When the steering valve means A is in the switch position a or b, working fluid is forced out from the chamber opposite to the chamber into which the fluid is admitted, to flow into the hydraulic lifting system C. When the steering hydraulic cylinder 8 has been extended or contracted to its full extent, the relief valve 7 is opened, from which the fluid is forced out into the lifting system C.

With reference to FIG. 4, indicated at 28 is a pin for connecting the drag rod 11 to the valve case 5. The pin 28 is inserted also through a slot 22e in the spool 22 to prevent the spool from moving beyond its intended travel.

FIGS. 3 and 5 show the manner in which the check valve 6 and the relief valve 7 are incorporated into the valve case 5 of the steering valve means A. This structure makes it possible to assemble these precision hydraulic parts as a unit which allows with the steering valve means A for ready modification of a four-wheel running vehicle for hydraulic steering according to the invention. One need merely provide the valve means A at the drag rod portion and interpose the steering hydraulic cylinder 8 between the machine frame 16 and the bell crank arm 4.

FIG. 6 is an enlarged sectional view of a steering hydraulic valve means A of the tandem-center type to illustrate the position of the spool after having been moved from the neutral position so as to extend the steering hydraulic cylinder 8. FIG. 7 is a similar enlarged sectional view of the spool showing the position of the spool after movement from the neutral position so as to contract the hydraulic cylinder. FIG. 8 is an enlarged sectional view showing the spool in its neutral position.

The spool 22 is formed with paths 22a, 22b and 22c. The paths 22b and 22c are in communication with each other through a channel 22d. The valve case 5 has a land 5a, two tank ports T, i.e., T1 and T2, providing fluid channels to the hydraulic lifting system C, an E port communicating with the rod-side chamber 8b of the steering hydraulic cylinder 8, an F port communicating with the other chamber 8a thereof, and a pump port P.

When the valve means A is in its neutral position as seen in FIG. 8, the working fluid from the pump port P is led through the path 22b, communication channel 22d, path 22c into the tank port T2 and then fed to the hydraulic lifting system C.

When the spool 22 then slidingly moves leftward from the neutral position to the extension position as seen in FIG. 6, the fluid from the pump port P flows through the communication channel 22d and path 22c into the F port and then into the chamber 8a of the cylinder 8. If improperly designed, depending on the relation between the width of the path 22c and the position of the left end of the tank port T2, the tank port T2 at the right end can communicate with the F port, and the tank port T1 at the left end with the E port. Thus, there is the likelihood that both the E port and F port will simultaneously communicate with the tank ports. If the steering hydraulic cylinder 8 is of the single rod type, the cylinder 8 is then likely to extend in an undesired manner. This must be eliminated.

For this purpose, the distance l1 between the right end of the tank port T1 and the left end of the tank port T2 is made greater than the distance l2 between the left end of the path 22a and the right end of the path 22c according to the present invention. This prevents simultaneous connection of E and F through T1 and T2.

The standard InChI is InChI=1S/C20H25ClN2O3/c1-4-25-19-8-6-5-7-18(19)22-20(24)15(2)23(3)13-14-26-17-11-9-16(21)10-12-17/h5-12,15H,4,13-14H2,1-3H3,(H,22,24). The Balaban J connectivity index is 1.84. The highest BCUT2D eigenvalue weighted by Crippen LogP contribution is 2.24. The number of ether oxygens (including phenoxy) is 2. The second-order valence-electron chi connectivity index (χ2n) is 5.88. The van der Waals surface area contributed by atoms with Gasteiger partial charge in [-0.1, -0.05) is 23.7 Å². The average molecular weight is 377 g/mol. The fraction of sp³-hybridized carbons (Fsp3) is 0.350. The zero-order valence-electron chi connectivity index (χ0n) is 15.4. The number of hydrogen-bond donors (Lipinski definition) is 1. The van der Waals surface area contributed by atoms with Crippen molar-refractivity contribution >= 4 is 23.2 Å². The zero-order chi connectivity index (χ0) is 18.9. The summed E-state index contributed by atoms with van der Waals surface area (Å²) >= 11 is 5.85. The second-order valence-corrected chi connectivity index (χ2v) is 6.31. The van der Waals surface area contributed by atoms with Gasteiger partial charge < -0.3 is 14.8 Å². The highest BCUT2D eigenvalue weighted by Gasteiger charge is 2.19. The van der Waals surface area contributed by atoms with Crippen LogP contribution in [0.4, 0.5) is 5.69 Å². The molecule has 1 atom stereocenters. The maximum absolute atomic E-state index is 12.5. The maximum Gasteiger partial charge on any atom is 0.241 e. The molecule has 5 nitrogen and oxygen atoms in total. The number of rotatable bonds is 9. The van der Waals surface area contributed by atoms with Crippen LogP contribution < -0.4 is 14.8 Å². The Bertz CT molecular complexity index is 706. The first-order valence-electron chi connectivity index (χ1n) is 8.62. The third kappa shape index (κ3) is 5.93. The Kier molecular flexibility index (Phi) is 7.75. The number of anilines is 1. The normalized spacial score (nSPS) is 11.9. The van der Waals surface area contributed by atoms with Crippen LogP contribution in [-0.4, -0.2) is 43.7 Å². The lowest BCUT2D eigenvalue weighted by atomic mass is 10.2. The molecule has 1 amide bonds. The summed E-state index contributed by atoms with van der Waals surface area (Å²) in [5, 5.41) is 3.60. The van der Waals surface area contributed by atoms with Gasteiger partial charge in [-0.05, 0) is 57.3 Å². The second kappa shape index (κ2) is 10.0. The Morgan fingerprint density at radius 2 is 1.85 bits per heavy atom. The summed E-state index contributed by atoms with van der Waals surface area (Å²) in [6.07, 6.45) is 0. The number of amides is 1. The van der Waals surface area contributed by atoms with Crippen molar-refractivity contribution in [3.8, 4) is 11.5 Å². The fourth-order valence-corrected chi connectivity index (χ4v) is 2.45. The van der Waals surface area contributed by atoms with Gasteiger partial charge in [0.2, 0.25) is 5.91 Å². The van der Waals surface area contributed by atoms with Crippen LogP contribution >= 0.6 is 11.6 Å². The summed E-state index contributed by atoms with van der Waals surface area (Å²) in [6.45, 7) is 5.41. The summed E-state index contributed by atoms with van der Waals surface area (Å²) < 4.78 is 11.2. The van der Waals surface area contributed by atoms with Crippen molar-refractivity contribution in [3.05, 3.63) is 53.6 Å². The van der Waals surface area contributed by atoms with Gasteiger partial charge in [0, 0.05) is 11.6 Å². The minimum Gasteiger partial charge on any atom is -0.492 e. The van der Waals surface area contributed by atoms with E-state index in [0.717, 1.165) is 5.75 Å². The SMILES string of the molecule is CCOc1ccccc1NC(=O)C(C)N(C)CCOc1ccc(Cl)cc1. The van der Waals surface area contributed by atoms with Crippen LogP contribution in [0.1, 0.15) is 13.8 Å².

When the valve case 5 and the spool 22 are designed as above, there is invariably a moment when both the fluid channels of E→T and F→T are closed, and one of the channels is thereafter opened. Thus, a difference occurs in the opening timing between the two channels.

FIG. 7 shows the spool as slidingly moved rightward from the neutral position to contract the steering hydraulic cylinder 8. If improperly designed, depending on the relation between the width of the land 5a of the valve case 5 and the width of the path 22b in the spool 22 as opposed to the land, the F port and E port could communicate with the tank port T2 at the same time. More specifically, when the F port communicates with the tank port T2 via the path 22b, communication channel 22d and path 22c, the E port is likely to communicate with the tank port T2 via the path 22a, pump port P and path 22b simultaneously. To avoid this objection, the width l3 of the land 5a of the valve case is made greater than the width l4 of the path 22b in the spool 22.

Consequently, there is invariably a moment when both the fluid channels of F→T and E→T are closed to produce such a difference in timing, so that one channel is opened only after the other one of the channels has been closed.

Although the working fluid is confined in the valve means A at the moment when the two fluid channels are closed, no problem arises since the fluid forces the relief valve 7 open to flow through the tank port T into the hydraulic lifting system C.

Because of the above arrangement, the steering hydraulic valve means of the tandem-center type is made free of the trouble that could otherwise result from the dimensional relation between the spool and the valve case, i.e., that when the valve means is switched from the neutral position to the leftward or rightward turning position, the fluid channel for the hydraulic lifting system C will momentarily communicate with the steering hydraulic cylinder 8.

FIG. 9 shows an embodiment of the invention in which steering hydraulic means A is of the open-center type. In the case of the foregoing valve means A of the tandem-center type, the steering hydraulic cylinder is free of the influence of pressure of the hydraulic lifting system C when the valve means is in its neutral position. However, upon movement of the valve A to steer the vehicle, the working fluid will rush into the steering cylinder 8, means A, causing excessive steering or producing a shock at the steering wheel. Further in order to prevent the tank port from communicating with both the E and F ports at the same time, the spool needs to have a non-operative portion, this casuse increased play in the steering gear.